Kansas, Hawaii, Arizona State.
Ohio State, Boston College, South Florida.
Sounds like the field at the Maui Invitational.
They are, in reality, the remaining unbeatens in major college football.
It's mid-October, and six of 119 teams have navigated their way to a perfect record in this stormiest of college football seasons. They're a combined 40-0.
Hang on, Sloopy. It's too early for any of these teams to put down a nonrefundable deposit on a block of rooms in New Orleans, site of the Bowl Championship Series title game.
We expect perfection from the top-ranked Buckeyes, who have become a monotonous victory machine under Jim Tressel, notwithstanding their embarrassing loss to Florida in the Bowl Championship Series title game last January.
That's twice-beaten Florida this season, by the way.
But what do the six unbeatens have in common, aside from unbeaten records?
Time zones ... no.
Tradition ... no. South Florida moved to college football's top level in 2001.
Rankings ... no. They range from No. 1 (Ohio State) to No. 17 (Hawaii).
``They've all traveled different paths,'' Big East commissioner Mike Tranghese said this week from Connecticut, where he was making a campus visit.
Chalk their records up to a combination of talent, coaching, parity and forgiving schedules.
Or maybe ``forgiving'' is too kind.
The NCAA ranks schedules in a variety of ways, but the most telling is based on a team's previous opponents.
By that measure, South Florida's schedule ranks 12th. Among the other unbeatens, the next-toughest schedule belongs to Ohio State at No. 72.
Arizona State ranks 84th, Boston College 92nd, Kansas 100th.
Hawaii has played the easiest schedule so far, according to the NCAA - and the Warriors had to go into overtime to beat Louisiana Tech and San Jose State.
No. 2 South Florida can hang its hat on wins over Auburn (on the Plains) and West Virginia.
The other five don't have a suitable-for-framing victory among them.
The Buckeyes may or may not win the national title. After whipping Youngstown State, Akron and Kent State, they're a lock for state honors.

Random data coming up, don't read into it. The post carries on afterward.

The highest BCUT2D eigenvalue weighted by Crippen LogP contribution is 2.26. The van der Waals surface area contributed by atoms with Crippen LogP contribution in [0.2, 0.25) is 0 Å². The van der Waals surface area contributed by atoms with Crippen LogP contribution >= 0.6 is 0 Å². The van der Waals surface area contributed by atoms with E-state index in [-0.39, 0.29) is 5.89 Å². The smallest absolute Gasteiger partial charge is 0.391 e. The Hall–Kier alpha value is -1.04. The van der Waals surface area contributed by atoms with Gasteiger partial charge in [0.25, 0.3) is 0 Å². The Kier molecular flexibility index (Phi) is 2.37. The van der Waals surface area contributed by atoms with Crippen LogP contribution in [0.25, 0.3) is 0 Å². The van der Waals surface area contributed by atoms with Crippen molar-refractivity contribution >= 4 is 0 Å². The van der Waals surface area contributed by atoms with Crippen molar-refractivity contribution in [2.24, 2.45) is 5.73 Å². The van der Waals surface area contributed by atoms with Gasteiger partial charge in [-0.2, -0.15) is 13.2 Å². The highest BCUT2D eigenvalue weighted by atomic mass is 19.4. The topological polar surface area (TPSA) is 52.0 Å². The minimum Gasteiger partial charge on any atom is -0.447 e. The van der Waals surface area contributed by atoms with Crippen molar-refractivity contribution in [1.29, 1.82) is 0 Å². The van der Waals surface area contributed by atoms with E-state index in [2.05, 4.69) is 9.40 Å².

But we shouldn't mock perfection. Salute these half-dozen teams for what they've achieved so far - bowl eligibility, or close to it.
Southern California, LSU and Oklahoma would gladly swap records with any one of them.
Tressel knows how hard it is to go unbeaten across a season. His 2002 team went 14-0, surviving numerous scares on its way to the Fiesta Bowl, where it had still more scares before defeating Miami for the national title.
``It's extremely hard,'' Tressel said Tuesday on the Big Ten coaches teleconference. ``It doesn't happen very often. Sometimes the ball bounces your way and sometimes it doesn't.''
Sometimes the official calls pass interference in the end zone, and sometimes he doesn't. That one went the Buckeyes' way in the Fiesta.
``To go through with winning all your games obviously is the most difficult thing there is,'' Tressel said.
In this loony autumn, just winning is difficult. Every team in The Associated Press preseason Top 10 has lost. (Ohio State opened at No. 11).
So congratulations to the Buckeyes, Jayhawks, Sun Devils, Eagles, Bulls and Warriors.
And take a good look at them now, because their ranks may thin in the next few weeks.
Five of the unbeatens are about to face rugged road tests. Only Hawaii gets a hall pass - and the way Colt Brennan has been going lately, it might be intercepted.
South Florida visits Rutgers on Thursday night.
On Saturday, Kansas plays at Colorado, where Oklahoma went down a few weeks ago.
Boston College goes to Blacksburg to take on No. 11 Virginia Tech on Oct. 25.
Ohio State visits Penn State on Oct. 27. And if that's not hard enough, the Buckeyes take on resurgent Michigan in Ann Arbor on Nov. 17.
Arizona State plays at No. 7 Oregon on Nov. 3.
One look at that list makes you wonder if anyone can go unbeaten.
What if South Florida and Boston College are the only survivors? They're already No. 2 and No. 3 in the BCS standings, so they won't need much help to move up.
The Eagles, remember, fled the Big East to join the Atlantic Coast Conference. The Big East then plucked the Bulls away from Conference USA.
Tranghese chuckled at the suggestion that they might meet in New Orleans.
``Wouldn't that be something?'' he said. ``There's a long way to go.''

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